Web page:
Two constraints on the neuroscience of content

Charles Rathkopf

Center for Philosophical Psychology

March 21st, 2024

What are the theoretical limits on mind-reading?

  1. The relevant data is too hard to acquire
  2. The relevant data is too hard to interpret
  3. The relevant data is not (exclusively) located in the brain

What is mind-reading?

Decoding mental content from brain data such that:

  1. No conventional symbols
  2. Driven by neural data

No conventional symbols

Rule out the intentional production of conventional symbols like words.

  1. Thought-to-text devices
  2. fNIR for ALS patients

Driven by neural data

  1. Social cognition takes behavior as input
  2. Mind-reading takes exclusively neural data as input
    • e.g. predictive algorithm cannot take behavioral response latency as input

Typical decoding experiment

  1. Each measurement site in the brain is represented as one dimension in a high-dimensional space
  2. ML used to associate each point with some property of the experimental condition in which it was elicited
  3. Typically stimulus classification, sometimes reconstruction

From stimulus prediction to attitude ascription

  1. Speeded one-back repetition detection task.
  2. Algorithm predicts house/face & correct/incorrect from brain data
  3. Where t is a correct house trial, we infer “S believes that the image on trial t was a house”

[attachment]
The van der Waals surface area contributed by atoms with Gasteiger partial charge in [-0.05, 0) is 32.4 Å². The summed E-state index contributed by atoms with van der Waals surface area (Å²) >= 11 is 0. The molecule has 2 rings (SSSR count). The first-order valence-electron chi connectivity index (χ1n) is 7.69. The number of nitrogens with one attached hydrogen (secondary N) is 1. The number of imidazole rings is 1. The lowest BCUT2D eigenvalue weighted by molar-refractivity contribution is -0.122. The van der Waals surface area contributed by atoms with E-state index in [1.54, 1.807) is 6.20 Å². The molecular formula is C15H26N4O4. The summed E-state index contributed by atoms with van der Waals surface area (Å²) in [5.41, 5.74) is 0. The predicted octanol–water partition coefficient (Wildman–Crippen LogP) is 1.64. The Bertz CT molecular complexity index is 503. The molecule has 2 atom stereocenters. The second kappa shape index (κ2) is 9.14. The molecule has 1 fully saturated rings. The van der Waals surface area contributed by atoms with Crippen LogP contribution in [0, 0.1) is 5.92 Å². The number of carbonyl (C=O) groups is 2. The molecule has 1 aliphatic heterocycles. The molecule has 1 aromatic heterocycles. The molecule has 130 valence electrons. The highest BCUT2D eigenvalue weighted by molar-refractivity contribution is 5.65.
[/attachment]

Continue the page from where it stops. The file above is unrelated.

Too much rational reconstruction?

  1. Images of gesture
  2. Dutch hand-ear gesture
  3. Infer: S believes that the person in the photo likes the food

Decoding propositional content

  • Tang et al. (2023) reconstructs continuous natural langauge from both perceived and imagined speech
  • Relies on neural representations of semantic meaning, rather than acoustic or phonetic information
  • Decoder trained within-subject on 16 hours of fMRI data, with narrative audio

Results from perceived speech experiment

Decoded Language from Tang et al. (2023)
from Tang et al. (2023)

Rational reconstruction in a computer program

Experimental pipeline
from Tang et al. (2023)

Need for generative models

  1. LLM generates new language based on plausibility
  2. This is a form of rational reconstruction
  3. Conjecture: some form of rational reconstruction will always be necessary

Deep theories of belief

1. Representationalist

    - Beliefs are relations to structured mental 
2. Psychofunctionalist 

    - Representations are explicitly stored in the brain 
    - Yes-or-no phenomenon
    - To be discovered by mind/brain sciences 

Superficialist theories of belief

Whether an agent has the belief that P depends only on 
whether their patterns of actual and potential behavior 
come sufficiently close to matching a stereotype of 
rational action for agents with the belief that P

Superficialists are committed to the conjecture

  1. Stereotypes of rational action are essential to belief
  2. Stereotypes depend on population-level facts about behavior
  3. Therefore, belief-determining facts not (only) in the brain
  4. Therefore, no empirical discovery will relieve us of the need for rational reconstruction.

Trumping cases

1. Behavioral data, including biographical information, 
support the claim that the subject believes that P, but

2. Brain data supports the claim that the subject 
believes that ~P, and 

3. The brain data constitutes stronger evidence 
about what the subject really believes than the 
behavioral evidence

Have we made progress?

  1. Added empirical commitment to superficialist theory of belief
  2. Sharpened the distinction between the deep and superficialist views
    • worry: Mandelbaum & Schwitzgebel talking past each other
    • Trumping cases show that disambiguation of “belief” does not dissolve the disagreement

Thanks for your attention!